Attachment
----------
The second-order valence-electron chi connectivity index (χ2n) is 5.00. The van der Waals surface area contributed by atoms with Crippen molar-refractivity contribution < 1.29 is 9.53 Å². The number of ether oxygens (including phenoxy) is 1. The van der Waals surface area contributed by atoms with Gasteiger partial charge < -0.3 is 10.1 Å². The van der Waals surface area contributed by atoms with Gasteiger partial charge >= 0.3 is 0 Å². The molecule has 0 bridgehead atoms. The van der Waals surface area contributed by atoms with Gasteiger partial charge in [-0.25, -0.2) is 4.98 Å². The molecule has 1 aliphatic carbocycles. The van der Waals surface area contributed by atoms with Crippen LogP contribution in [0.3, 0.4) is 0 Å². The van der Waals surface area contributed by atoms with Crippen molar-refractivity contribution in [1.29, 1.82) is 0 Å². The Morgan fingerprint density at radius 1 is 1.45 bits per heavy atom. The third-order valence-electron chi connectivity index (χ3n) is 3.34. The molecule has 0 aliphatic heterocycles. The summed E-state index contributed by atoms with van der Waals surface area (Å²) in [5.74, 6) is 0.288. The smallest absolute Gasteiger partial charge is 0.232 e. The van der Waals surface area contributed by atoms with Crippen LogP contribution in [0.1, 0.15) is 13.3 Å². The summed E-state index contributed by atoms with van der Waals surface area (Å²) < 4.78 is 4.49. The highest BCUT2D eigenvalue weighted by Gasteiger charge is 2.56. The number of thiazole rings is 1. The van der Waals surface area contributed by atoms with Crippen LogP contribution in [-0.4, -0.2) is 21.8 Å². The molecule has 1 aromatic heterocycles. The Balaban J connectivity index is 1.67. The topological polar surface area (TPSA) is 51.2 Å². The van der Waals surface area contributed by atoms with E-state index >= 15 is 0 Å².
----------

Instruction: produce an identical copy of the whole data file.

The second-order valence-electron chi connectivity index (χ2n) is 5.00. The van der Waals surface area contributed by atoms with Crippen molar-refractivity contribution < 1.29 is 9.53 Å². The number of ether oxygens (including phenoxy) is 1. The van der Waals surface area contributed by atoms with Gasteiger partial charge < -0.3 is 10.1 Å². The van der Waals surface area contributed by atoms with Gasteiger partial charge >= 0.3 is 0 Å². The molecule has 0 bridgehead atoms. The van der Waals surface area contributed by atoms with Gasteiger partial charge in [-0.25, -0.2) is 4.98 Å². The molecule has 1 aliphatic carbocycles. The van der Waals surface area contributed by atoms with Crippen LogP contribution in [0.3, 0.4) is 0 Å². The van der Waals surface area contributed by atoms with Crippen molar-refractivity contribution in [1.29, 1.82) is 0 Å². The Morgan fingerprint density at radius 1 is 1.45 bits per heavy atom. The third-order valence-electron chi connectivity index (χ3n) is 3.34. The molecule has 0 aliphatic heterocycles. The summed E-state index contributed by atoms with van der Waals surface area (Å²) in [5.74, 6) is 0.288. The smallest absolute Gasteiger partial charge is 0.232 e. The van der Waals surface area contributed by atoms with Crippen LogP contribution in [0.1, 0.15) is 13.3 Å². The summed E-state index contributed by atoms with van der Waals surface area (Å²) < 4.78 is 4.49. The highest BCUT2D eigenvalue weighted by Gasteiger charge is 2.56. The number of thiazole rings is 1. The van der Waals surface area contributed by atoms with Crippen LogP contribution in [-0.4, -0.2) is 21.8 Å². The molecule has 1 aromatic heterocycles. The Balaban J connectivity index is 1.67. The topological polar surface area (TPSA) is 51.2 Å². The van der Waals surface area contributed by atoms with E-state index >= 15 is 0 Å².